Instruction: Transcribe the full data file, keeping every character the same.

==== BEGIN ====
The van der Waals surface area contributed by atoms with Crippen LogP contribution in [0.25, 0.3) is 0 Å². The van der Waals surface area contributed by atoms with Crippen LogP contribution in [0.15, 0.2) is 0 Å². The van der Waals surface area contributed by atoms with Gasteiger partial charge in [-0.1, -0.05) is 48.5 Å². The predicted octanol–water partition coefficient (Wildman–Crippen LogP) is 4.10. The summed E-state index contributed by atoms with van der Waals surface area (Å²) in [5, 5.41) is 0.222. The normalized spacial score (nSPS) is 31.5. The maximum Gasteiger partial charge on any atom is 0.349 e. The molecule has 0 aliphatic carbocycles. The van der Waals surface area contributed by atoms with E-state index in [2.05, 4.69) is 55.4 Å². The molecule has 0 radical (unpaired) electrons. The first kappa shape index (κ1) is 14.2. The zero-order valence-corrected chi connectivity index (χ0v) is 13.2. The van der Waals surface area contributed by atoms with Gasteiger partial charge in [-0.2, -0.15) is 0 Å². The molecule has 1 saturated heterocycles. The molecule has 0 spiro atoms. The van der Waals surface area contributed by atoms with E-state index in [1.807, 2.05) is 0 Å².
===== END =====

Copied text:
The van der Waals surface area contributed by atoms with Crippen LogP contribution in [0.25, 0.3) is 0 Å². The van der Waals surface area contributed by atoms with Crippen LogP contribution in [0.15, 0.2) is 0 Å². The van der Waals surface area contributed by atoms with Gasteiger partial charge in [-0.1, -0.05) is 48.5 Å². The predicted octanol–water partition coefficient (Wildman–Crippen LogP) is 4.10. The summed E-state index contributed by atoms with van der Waals surface area (Å²) in [5, 5.41) is 0.222. The normalized spacial score (nSPS) is 31.5. The maximum Gasteiger partial charge on any atom is 0.349 e. The molecule has 0 aliphatic carbocycles. The van der Waals surface area contributed by atoms with E-state index in [2.05, 4.69) is 55.4 Å². The molecule has 0 radical (unpaired) electrons. The first kappa shape index (κ1) is 14.2. The zero-order valence-corrected chi connectivity index (χ0v) is 13.2. The van der Waals surface area contributed by atoms with Gasteiger partial charge in [-0.2, -0.15) is 0 Å². The molecule has 1 saturated heterocycles. The molecule has 0 spiro atoms. The van der Waals surface area contributed by atoms with E-state index in [1.807, 2.05) is 0 Å².